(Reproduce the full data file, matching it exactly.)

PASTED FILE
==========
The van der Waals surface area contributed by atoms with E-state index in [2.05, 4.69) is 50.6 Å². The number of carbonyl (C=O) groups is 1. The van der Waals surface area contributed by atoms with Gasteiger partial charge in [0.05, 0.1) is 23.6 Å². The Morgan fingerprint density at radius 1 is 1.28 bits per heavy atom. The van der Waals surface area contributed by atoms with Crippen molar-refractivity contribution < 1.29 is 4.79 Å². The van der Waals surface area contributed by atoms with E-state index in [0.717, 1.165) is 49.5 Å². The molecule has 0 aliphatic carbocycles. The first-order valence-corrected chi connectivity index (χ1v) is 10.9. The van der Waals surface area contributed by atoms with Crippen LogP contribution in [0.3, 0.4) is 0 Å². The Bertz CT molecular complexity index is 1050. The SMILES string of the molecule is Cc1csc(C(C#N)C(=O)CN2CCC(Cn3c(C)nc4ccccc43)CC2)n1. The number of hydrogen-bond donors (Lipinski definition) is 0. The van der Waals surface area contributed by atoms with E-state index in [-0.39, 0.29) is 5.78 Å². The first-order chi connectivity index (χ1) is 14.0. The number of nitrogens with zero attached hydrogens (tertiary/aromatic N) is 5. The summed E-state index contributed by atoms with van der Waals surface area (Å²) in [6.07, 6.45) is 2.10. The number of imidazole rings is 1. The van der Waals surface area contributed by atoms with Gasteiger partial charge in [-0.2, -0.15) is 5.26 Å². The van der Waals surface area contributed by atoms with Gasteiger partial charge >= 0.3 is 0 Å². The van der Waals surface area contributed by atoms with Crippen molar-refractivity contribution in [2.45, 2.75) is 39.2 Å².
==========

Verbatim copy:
The van der Waals surface area contributed by atoms with E-state index in [2.05, 4.69) is 50.6 Å². The number of carbonyl (C=O) groups is 1. The van der Waals surface area contributed by atoms with Gasteiger partial charge in [0.05, 0.1) is 23.6 Å². The Morgan fingerprint density at radius 1 is 1.28 bits per heavy atom. The van der Waals surface area contributed by atoms with Crippen molar-refractivity contribution < 1.29 is 4.79 Å². The van der Waals surface area contributed by atoms with E-state index in [0.717, 1.165) is 49.5 Å². The molecule has 0 aliphatic carbocycles. The first-order valence-corrected chi connectivity index (χ1v) is 10.9. The van der Waals surface area contributed by atoms with Crippen LogP contribution in [0.3, 0.4) is 0 Å². The Bertz CT molecular complexity index is 1050. The SMILES string of the molecule is Cc1csc(C(C#N)C(=O)CN2CCC(Cn3c(C)nc4ccccc43)CC2)n1. The number of hydrogen-bond donors (Lipinski definition) is 0. The van der Waals surface area contributed by atoms with E-state index in [-0.39, 0.29) is 5.78 Å². The first-order chi connectivity index (χ1) is 14.0. The number of nitrogens with zero attached hydrogens (tertiary/aromatic N) is 5. The summed E-state index contributed by atoms with van der Waals surface area (Å²) in [6.07, 6.45) is 2.10. The number of imidazole rings is 1. The van der Waals surface area contributed by atoms with Gasteiger partial charge in [-0.2, -0.15) is 5.26 Å². The van der Waals surface area contributed by atoms with Gasteiger partial charge >= 0.3 is 0 Å². The van der Waals surface area contributed by atoms with Crippen molar-refractivity contribution in [2.45, 2.75) is 39.2 Å².